Feeling giddy with a renewed sense of purpose, Dunn reached under the shirt and unclipped the holstered weapon. His trusty Smith & Wesson M&P. The weight on his practiced hand said it was loaded.
Just then the jungle behind him rustled, making him spin around. He didn’t have to search very hard to locate the source—it was standing in plain sight next to a bush, watching him watch it.
Colored beads of light moved inside its skull like fireflies doing the mating dance. Dunn stared, surprised at his lack of surprise. The alien. Not, Jesus, what the hell is that thing? As if he’d expected the creature to be there, standing on all fours just like that and bobbing its nightmare-inducing head in discontinuous little jerks just like that.
Yup. It was this abomination that had been stalking him all day and the night before. How could he have forgotten those crazy lights flipping on and off as it darted about in the dark?
He racked the gun and aimed. Time to die, freak.
But his fingers didn’t follow through. Maybe it was the sight of the bizarre creature that did it, but right then all his repressed memories came flooding into the forefront with the semblance of a dam bursting. A moan escaped his lips as he dropped his gun and staggered back a step. He now remembered every single horrible detail: his mission, those awful deaths, how the situation had turned, seemingly in the blink of an eye…
Most importantly, he remembered the real reason for his seeking the edge of the jungle.
All strength seemed to leave his body as he fell to his knees in the grass and laughed. Peals of bitter mirth rang hollowly among the trees like a bell about to shatter. It had all been for nothing. A cruel joke. All day he’d been running for nothing. He’d been tricked into coming here—and by his subconscious no less.
Reeled in like a blind fish on a hook.
The creature slunk back into the bushes, startled by his incessant cackling.
Not for nothing. Do what you came here to do.
Dunn wiped his eyes and picked up the gun, his heart suddenly heavy with regret. Right. The endgame.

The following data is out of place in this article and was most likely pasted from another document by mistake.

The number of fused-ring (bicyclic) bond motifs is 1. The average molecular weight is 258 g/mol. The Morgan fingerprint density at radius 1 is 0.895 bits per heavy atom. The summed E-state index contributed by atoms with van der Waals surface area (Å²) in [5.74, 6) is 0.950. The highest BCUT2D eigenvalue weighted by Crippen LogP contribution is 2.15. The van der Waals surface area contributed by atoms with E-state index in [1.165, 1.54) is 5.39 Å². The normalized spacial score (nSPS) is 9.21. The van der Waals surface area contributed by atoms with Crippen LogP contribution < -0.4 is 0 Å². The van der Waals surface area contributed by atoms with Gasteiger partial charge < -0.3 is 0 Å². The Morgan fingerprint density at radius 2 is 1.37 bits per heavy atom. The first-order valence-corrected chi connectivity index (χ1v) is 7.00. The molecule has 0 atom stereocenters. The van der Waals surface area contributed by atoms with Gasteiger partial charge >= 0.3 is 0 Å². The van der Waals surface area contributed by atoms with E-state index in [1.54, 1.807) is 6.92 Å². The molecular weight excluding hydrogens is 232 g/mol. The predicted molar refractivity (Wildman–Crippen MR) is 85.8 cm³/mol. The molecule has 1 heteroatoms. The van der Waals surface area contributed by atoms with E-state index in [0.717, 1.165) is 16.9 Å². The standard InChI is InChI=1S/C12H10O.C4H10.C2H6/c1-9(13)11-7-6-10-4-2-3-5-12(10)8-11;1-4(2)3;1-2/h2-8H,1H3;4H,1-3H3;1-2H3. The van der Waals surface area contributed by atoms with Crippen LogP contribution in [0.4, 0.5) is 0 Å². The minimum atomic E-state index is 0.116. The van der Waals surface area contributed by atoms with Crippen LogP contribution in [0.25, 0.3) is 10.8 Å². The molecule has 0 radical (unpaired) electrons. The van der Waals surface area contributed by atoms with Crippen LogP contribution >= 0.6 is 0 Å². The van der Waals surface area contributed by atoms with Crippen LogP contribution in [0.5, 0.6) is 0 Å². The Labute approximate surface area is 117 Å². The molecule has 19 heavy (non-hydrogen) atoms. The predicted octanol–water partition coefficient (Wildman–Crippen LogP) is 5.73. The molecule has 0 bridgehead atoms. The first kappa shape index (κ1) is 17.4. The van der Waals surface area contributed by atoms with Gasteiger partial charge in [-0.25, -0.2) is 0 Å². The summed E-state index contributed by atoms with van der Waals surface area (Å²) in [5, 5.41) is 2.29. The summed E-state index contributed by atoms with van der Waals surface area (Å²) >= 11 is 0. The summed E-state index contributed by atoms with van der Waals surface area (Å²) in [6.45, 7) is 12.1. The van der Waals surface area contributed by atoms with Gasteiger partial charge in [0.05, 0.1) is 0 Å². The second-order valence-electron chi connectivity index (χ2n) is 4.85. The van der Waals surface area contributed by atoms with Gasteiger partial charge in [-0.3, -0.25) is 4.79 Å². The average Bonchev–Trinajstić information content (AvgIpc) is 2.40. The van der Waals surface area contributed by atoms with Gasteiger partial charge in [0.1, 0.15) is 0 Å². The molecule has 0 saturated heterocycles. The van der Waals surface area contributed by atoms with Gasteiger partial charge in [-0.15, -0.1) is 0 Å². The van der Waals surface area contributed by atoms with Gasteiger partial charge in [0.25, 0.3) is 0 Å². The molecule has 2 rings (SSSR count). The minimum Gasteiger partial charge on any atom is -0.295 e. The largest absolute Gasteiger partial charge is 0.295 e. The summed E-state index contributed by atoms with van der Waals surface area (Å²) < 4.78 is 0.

He backed away, taking care not to trip on the stony ground. To his relief, the creature remained where it was. He then turned and hurried to the cliff’s edge—there was no telling how long this latest spell of lucidity would last.
As a brisk wind climbed the escarpment and ruffled his sweat-matted hair, he found a seat among the rocks and turned his gaze towards west. Towards home. The dying sun had infused the towering cumulonimbus clouds on the horizon with fiery reds and violets, lending them a desolate beauty that seemed morbidly apt. Dunn allowed himself a forlorn smile. Not bad as far as last sights go.
There was no escaping the island—he saw that now. But breathing your last while lying face down in the muck of the jungle floor, and then having your body gnawed at by those… ball things was no way for a soldier to die. This was clean. Dignified. The real reason his autopilot had brought him here.
Some sixth sense warned that the alien had stepped out from the jungle behind him. He pictured it approaching stealthily like a cat on the prowl.
Let it. I don’t care. Dunn took a final look at the ocean, closed his eyes, and stuck the pistol’s muzzle inside his mouth. He willed his last thoughts to be of his wife and kid, and the baby he would never see.
However, to his infinite frustration, what occupied his brain in the final milliseconds before the bullet tore through it was a solitary, nagging worry.
He was wrong about the island. He’d been wrong from the very beginning.
And now, no one would ever know.